All Houston monitors meet current health-based standards.
What is it?
“Particulate matter,” also known as particle pollution or PM, is a complex mixture of extremely small particles and liquid droplets. Particle pollution is made up of a number of components, including acids (such as nitrates and sulfates), organic chemicals, metals, and soil or dust particles.
What are the health effects?
The size of the particles is directly linked to their potential for causing health problems. EPA is concerned about particles that are 10 microns in diameter or smaller because those are the particles that generally pass through the throat and nose and enter the lungs. Once inhaled, these particles can affect the heart and lungs and cause serious health effects. EPA groups particle pollution into two categories:
- “Inhalable coarse particles,” also called PM10, are larger than 2.5 microns and smaller than 10 microns in diameter. For comparison purposes, a human hair is usually about 70 microns in diameter.
- “Fine particles,” called PM2.5, are 2.5 microns in diameter and smaller.
In addition to concerns about health affects, fine particles are the main cause of reduced visibility (haze) in parts of the United States, including many of our national parks and wilderness areas.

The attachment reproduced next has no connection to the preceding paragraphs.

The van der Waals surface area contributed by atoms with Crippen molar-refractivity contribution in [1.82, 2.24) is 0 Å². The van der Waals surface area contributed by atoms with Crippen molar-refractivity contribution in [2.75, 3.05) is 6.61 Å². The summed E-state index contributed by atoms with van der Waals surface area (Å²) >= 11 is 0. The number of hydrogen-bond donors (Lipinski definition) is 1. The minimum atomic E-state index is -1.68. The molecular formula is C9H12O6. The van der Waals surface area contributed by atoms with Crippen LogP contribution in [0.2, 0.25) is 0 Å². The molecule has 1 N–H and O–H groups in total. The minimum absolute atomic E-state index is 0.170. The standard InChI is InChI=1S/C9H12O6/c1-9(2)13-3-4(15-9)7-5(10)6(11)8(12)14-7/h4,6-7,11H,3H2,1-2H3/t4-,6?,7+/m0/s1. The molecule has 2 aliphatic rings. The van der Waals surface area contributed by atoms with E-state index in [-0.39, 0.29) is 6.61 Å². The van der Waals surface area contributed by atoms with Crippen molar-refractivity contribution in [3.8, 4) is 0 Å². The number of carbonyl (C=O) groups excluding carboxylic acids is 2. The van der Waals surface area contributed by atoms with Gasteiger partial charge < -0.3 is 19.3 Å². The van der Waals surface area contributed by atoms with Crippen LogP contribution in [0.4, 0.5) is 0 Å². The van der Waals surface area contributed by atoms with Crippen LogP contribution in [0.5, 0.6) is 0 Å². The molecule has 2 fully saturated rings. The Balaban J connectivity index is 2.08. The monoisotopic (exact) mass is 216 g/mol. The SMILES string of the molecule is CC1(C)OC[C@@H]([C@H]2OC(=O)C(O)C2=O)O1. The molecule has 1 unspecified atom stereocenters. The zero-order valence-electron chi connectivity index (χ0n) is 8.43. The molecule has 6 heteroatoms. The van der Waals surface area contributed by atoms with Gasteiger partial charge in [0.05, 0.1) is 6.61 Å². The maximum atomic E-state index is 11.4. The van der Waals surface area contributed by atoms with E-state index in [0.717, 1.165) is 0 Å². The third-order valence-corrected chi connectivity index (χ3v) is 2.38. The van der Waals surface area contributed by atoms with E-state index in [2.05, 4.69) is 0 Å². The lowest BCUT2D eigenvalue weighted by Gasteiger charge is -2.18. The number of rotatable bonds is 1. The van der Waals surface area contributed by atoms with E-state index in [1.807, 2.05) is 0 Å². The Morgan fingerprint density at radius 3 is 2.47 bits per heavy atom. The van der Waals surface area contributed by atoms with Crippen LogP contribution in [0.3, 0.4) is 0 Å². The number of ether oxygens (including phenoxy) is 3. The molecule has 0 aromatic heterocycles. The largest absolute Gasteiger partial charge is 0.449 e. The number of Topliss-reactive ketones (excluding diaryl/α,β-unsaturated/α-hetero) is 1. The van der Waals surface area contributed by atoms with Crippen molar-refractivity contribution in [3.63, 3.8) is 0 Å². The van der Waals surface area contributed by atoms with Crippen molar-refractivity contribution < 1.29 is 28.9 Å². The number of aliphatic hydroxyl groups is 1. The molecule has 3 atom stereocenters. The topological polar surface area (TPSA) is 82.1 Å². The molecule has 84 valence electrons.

What are the sources?
The main sources of PM10 are certain industrial processes, dusty roadways, and windblown dust. PM2.5 can be directly emitted into the air, or can be formed by a complex chemical reaction of emissions from sources like cars and trucks, industries, and wildfires.
How does Houston stand?
Houston currently meets all health-based standards for particle pollution. In 2012, EPA adopted new, more stringent annual standards for fine particles. EPA has not yet determined whether Houston will meet those new standards when they take effect. However, even if Houston does not meet them immediately, EPA predicts that Houston and most other areas around the nation will meet them quickly due to emission reduction programs already in place.